On growing up

I like to joke about how at 18 I don’t feel qualified to be an adult. However, the truth is that it’s been a long time since I’ve really felt like a kid. Probably at least since before I started high school.

I mean, I know that I’m lucky. I’ve never been poor or starving, and I spent most of my childhood with two parents who loved me. And at least I got to have a childhood. Most of the kids I met in Kenya learned to cook and do laundry and take care of their younger siblings at maybe four or five years old.

That’s why I’ve never let myself complain about my mom’s death, or use it as an excuse. It could be so much worse. I’m constantly reminding myself of that.

My mom always ran a tight ship. She was the one who enforced rules and made my brother and I clean up after ourselves and be on time for dinner and take responsibility for household chores. That feels so distant now. It’s been years since then.

Now that it’s just me and my dad, it’s different. Some days it’s easy. I like being independent and I like that at my house I don’t have a curfew and I can come and go as I please. I like that I eat when I want and go to bed when I want and when I need something I buy it myself and my dad just pays me back. I’m good at doing things on my own.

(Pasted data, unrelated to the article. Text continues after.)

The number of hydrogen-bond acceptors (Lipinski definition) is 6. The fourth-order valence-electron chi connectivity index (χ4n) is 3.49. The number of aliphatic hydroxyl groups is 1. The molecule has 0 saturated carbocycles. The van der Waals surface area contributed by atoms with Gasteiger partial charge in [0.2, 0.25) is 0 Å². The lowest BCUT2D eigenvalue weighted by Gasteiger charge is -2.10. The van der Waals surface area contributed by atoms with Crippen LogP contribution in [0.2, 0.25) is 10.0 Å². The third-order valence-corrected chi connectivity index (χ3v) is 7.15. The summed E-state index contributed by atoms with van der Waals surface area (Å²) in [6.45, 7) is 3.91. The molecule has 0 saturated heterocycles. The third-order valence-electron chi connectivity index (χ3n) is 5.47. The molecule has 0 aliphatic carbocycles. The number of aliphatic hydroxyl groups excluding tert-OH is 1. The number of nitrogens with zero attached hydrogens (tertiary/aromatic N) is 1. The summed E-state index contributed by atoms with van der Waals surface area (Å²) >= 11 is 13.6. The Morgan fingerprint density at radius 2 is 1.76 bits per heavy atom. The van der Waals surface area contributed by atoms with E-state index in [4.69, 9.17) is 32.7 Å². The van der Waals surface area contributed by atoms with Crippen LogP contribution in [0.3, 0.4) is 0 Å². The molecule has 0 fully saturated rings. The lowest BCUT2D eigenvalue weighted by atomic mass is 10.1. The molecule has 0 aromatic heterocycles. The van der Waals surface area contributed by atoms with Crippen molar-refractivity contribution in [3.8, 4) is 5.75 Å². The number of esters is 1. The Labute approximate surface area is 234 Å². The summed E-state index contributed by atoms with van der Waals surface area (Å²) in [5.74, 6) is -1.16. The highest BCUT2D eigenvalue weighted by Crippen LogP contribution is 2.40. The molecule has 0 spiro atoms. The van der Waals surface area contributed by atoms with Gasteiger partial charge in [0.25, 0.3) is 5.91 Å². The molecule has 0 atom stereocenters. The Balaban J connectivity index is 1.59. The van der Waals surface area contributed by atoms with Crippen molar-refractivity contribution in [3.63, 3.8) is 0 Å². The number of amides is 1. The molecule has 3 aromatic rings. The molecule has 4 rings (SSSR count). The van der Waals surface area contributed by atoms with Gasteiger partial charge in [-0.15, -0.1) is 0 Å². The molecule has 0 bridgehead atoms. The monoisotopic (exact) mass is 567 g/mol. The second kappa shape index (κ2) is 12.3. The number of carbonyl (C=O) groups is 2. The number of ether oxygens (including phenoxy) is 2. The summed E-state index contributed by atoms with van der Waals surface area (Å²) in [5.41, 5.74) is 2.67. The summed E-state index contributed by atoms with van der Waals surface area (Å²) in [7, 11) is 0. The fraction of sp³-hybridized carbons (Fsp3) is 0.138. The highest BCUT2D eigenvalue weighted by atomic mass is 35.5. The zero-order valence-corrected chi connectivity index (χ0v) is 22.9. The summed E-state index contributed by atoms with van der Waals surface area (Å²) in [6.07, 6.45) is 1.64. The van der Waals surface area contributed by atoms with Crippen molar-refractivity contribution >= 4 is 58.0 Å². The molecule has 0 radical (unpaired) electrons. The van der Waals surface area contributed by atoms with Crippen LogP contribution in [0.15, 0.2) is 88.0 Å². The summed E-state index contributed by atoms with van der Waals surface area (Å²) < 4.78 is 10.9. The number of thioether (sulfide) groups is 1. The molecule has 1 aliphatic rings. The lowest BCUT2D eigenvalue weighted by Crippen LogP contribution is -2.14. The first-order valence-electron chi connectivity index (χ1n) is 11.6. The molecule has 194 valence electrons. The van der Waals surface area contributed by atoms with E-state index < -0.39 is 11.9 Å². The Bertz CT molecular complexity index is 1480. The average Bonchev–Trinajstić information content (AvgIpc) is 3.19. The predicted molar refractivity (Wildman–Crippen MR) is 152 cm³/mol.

But every now and then, maybe every month or two, it hits me that there’s no going back. Gone are the days when I had someone to remind me to wipe off the counter or get ready for soccer practice. My dad loves me to pieces, but he’s never been good at that stuff. Now there are crumbs left on the counter and I remember to go to practice on my own.

In the past few years I’ve learned what it means to be an adult: it means freedom and independence, but it’s also tiring and lonely. Some days I wake up and think, I don’t want to do this anymore. Sometimes I wish I could go back to the days before I drove my mom to chemo appointments and pushed her wheelchair and made her soup and cleaned the floor when she puked it back up. Back when she baked muffins for my school lunch and nagged me to practice piano. If only I could go back there.

These are dangerous thoughts to have; they’re the kind that could break me if I’m not careful.

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6 thoughts on “On growing up

  1. No, they won’t break you. I know how you feel.

  2. Your thoughts are totally normal. Maybe you feel like they’ll break you now, but in the end, they won’t; they will make you a stronger person. It’s always good to look back on the past every once in a while so you don’t forget where you came from, but also remember to keep your head up and look forward. At 18, you’re barely a quarter of the way through all of the wonderful adventures life will bring you!

  3. I’m 31, and I still think of myself as a semi-adult.

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